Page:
The word terrorism has popped up more and more times spreading through America like a virus, but this is no ordinary virus. This word is used to change the lives of one culture and to put fear in others throughout the world. The word can create chaos while forming an emotion aroused in impeding danger and points the finger of all America’s causes to the Muslims. The meaning of terrorism has bent the structures on what the word has stood for and what the word means to our civilization.
In the months after the September 11 attacks, the lives of most Americans returned to something like normalcy as original and normal life to maintain their life. But for the Arab, South Asian, North African and those who are based on Muslim fundamentalism, life relatively changed fundamentally and be unchangeable. Thousands of people were detained, most often without charge or access to a lawyer; deportation families apart, and every virtual family member of those communities become a suspect. Even though there is no one of the immigrants who caught up in post 9/11 sweeps and detained that were ever shown to have been involved in terrorist activities, most immigrants are regarded as people who are deserve to suspect.
The terrorist attacks on our country that occurred on September 11, 2001 were, without a doubt, the most horrific and deadly in our history. In the aftermath of these attacks, the United States Congress moved quickly to pass legislation that untied the hands of law enforcement in an effort to make investigating terrorist organizations easier. On October 26, 2001, a mere 45 days after the 9/11 tragedy, Congress passed the USAPATRIOT (Uniting and Strengthening America by Providing Appropriate Tools Required to Intercept and Obstruct Terrorism) Act. The overall purpose of the USA PATRIOT Act was: “To deter and punish terrorist acts in the United States and around the world, to enhance law enforcement investigatory tools, and for other purposes
Whether it is 1692, or 2001, human nature has not changed. Human nature is the idea that if you are different than another person, you do not deserve to be treated the same. Arthur Miller’s play, The Crucible, focuses on the injustice of the 1692 witch trials of Salem, Massachusetts. In The Crucible, innocent people were wrongfully being accused of being witches from past issues. Likewise, after the events of 9/11, racial profiling at airports shows the inequity towards different cultures.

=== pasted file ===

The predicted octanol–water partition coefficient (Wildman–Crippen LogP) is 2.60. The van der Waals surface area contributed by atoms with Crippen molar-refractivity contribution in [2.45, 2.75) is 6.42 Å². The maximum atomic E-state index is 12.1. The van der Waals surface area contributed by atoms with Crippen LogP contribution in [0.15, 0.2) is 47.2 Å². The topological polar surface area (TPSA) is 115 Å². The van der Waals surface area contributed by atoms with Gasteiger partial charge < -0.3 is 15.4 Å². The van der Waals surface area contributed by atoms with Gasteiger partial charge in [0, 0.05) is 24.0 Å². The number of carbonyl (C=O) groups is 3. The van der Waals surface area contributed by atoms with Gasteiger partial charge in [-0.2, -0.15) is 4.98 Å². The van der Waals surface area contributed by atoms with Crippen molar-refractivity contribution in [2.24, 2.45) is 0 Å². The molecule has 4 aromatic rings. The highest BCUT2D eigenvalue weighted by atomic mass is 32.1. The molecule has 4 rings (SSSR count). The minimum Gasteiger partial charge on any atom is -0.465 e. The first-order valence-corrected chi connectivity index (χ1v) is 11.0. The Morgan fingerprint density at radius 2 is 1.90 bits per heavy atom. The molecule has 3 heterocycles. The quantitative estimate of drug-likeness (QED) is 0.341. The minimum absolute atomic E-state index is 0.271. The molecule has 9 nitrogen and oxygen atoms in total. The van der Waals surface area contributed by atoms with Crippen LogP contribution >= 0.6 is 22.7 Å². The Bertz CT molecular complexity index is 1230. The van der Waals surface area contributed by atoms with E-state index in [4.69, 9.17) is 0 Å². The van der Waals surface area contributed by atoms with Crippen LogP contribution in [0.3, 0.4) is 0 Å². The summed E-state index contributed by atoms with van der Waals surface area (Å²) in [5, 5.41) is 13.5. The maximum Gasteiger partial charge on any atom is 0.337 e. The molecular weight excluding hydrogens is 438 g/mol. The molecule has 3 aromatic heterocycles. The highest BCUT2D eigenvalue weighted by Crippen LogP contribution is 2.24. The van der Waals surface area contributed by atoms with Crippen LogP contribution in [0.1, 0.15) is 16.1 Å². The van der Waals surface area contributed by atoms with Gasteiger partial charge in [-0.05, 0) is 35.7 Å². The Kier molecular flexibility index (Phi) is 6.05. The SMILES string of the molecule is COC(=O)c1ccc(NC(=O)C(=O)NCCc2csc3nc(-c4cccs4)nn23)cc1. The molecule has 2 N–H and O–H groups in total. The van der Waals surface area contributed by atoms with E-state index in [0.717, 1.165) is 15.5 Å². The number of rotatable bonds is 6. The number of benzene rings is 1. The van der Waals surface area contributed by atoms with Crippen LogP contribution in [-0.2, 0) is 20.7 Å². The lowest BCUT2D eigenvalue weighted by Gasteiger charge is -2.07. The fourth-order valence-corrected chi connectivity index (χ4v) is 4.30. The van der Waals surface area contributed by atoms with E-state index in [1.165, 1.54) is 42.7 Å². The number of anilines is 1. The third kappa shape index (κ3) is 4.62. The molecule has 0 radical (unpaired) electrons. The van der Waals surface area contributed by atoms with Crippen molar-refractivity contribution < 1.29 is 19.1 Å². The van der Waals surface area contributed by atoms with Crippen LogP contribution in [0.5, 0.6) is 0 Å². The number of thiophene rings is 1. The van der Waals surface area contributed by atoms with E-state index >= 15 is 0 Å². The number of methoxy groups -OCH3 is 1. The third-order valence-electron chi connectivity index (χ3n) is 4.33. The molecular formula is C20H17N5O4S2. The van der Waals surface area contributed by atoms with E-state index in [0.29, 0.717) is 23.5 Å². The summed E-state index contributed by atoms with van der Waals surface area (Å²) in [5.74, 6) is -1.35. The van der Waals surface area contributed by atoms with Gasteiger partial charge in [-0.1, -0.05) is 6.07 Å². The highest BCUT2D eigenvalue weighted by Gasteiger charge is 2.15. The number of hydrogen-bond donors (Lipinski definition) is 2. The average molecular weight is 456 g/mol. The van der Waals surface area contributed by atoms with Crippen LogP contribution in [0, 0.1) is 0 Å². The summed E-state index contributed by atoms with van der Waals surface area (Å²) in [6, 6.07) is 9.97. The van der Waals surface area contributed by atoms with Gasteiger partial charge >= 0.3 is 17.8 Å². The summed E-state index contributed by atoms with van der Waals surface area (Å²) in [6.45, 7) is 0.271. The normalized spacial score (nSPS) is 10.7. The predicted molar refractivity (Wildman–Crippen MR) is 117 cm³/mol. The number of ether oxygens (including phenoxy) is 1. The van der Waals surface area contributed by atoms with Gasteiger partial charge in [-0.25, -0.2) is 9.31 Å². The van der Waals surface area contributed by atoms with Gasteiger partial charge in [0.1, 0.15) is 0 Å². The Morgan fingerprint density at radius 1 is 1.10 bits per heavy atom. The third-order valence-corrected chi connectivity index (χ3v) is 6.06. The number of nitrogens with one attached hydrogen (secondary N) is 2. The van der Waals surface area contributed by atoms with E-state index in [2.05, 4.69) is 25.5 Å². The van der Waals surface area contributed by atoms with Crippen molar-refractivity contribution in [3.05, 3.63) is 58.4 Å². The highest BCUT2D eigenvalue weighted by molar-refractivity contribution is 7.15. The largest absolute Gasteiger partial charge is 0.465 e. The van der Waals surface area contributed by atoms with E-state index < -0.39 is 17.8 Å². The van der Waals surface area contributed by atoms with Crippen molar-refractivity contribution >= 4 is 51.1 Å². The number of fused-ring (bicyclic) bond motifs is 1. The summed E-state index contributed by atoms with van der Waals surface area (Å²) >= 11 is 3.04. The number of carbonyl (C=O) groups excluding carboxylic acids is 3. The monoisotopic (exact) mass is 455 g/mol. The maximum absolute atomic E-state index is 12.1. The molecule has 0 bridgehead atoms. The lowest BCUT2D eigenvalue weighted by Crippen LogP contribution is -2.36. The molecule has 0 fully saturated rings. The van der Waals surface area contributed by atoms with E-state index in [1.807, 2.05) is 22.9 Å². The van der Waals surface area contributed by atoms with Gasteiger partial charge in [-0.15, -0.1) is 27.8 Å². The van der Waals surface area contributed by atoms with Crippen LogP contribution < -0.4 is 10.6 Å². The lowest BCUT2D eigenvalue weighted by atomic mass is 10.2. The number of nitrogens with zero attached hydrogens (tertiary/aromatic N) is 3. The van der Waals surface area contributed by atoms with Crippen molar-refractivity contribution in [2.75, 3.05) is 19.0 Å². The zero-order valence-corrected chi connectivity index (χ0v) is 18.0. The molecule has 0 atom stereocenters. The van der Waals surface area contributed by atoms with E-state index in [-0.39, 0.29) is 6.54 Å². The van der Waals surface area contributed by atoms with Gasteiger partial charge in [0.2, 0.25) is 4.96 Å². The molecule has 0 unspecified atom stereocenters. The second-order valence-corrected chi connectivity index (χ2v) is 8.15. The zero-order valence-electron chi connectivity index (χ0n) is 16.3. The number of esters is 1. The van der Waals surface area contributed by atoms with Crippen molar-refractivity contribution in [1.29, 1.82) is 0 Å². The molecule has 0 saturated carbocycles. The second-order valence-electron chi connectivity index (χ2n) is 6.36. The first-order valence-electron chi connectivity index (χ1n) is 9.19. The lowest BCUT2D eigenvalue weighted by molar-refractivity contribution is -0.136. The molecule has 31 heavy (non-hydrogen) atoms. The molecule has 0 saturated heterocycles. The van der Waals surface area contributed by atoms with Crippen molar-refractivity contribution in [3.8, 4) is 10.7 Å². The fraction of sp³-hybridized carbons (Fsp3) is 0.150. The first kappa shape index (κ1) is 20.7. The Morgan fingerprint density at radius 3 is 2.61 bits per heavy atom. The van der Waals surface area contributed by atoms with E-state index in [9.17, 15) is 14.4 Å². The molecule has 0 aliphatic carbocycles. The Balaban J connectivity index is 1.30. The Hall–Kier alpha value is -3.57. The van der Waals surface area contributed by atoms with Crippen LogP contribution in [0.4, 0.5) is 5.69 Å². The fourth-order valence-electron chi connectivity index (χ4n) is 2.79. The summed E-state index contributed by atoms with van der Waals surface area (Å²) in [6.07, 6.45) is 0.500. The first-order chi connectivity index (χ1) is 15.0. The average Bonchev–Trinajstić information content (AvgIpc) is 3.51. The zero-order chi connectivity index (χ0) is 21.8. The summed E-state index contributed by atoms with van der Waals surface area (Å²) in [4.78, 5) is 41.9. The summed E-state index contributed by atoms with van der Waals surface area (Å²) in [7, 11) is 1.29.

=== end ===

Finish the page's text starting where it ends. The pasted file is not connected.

Lone wolf terrorist are identified as a single person, who seek to or carry out attacks individually, are not associated with organized groups (Hamm & Spaaij, 2015). These individuals pose significant threats to the world because they are both unpredictable in their actions and they operate entirely alone. Scholars and policy-makers agree that lone world terrorist attacks are posing large threats, as well as increasing financial, human, and social costs (Danzell & Montanez). It is because they remain under the radar, preform and increasing number of attacks and are hard to identify that law enforcement and government officials have difficulty deterring attacks by such individuals.
John Brown has been viewed as a heroic martyr and a visionary. Terrorist often have demands but no goals other than to terrorize. They also act in secret to plan their attack. John captured a number of slave owners but did not kill any of them.
The traditional American idealism of the founding fathers portrays them as patriotic freedom fighters. However, the context of a historical narrative is relative to the perspective from which it is given. For this reason, there are other perspectives in which the founding fathers can be characterized. From the British perspective, the founding fathers were not patriots, but rather seditionist, and insurrectionist. It is even arguable that the founding fathers from a modern perspective could be labeled as domestic terrorists.
examined and compared coverage of Muslims instantaneously after 9/11 and a years after the event. They realized that, uninterruptedly after the 9/11 incident, many Muslim Americans turned into the objectives of a backlash of fierce anger and a great desire for revenge (Nacos & Torres, 2007). As people perception of Muslims sustained to erode, Khan (2013) found an apparently counterintuitive incident that the passage of time did not ease the emotional injury associated with 9/11. In actual fact, the aggression toward Islam and Muslim in the US has touched a high concentration level that directs many to conclude, a years later, that Islamophobia is spread through public emotion in the US (Yang & Self, 2015).
When you think of the term “cruel and unusual punishment”, what is the first thing that pops into your head? You are probably thinking of something very horrific and terrible like being forced to fall out of an airplane that is 30,000 feet in the air because you forgot to turn in your homework or something crazy along those lines. When a punishment is administered upon someone that is too severe a consequence for the action that they committed, this is considered to be “cruel and unusual”. The Death Penalty is a punishment that is occasionally given within the United States and in many other places around the world for crimes that are considered absolutely inexcusable and heinous. Some would argue that the Death Penalty should be considered a “cruel and unusual” punishment due to two major propositions as presented in Romell Broom’s argument.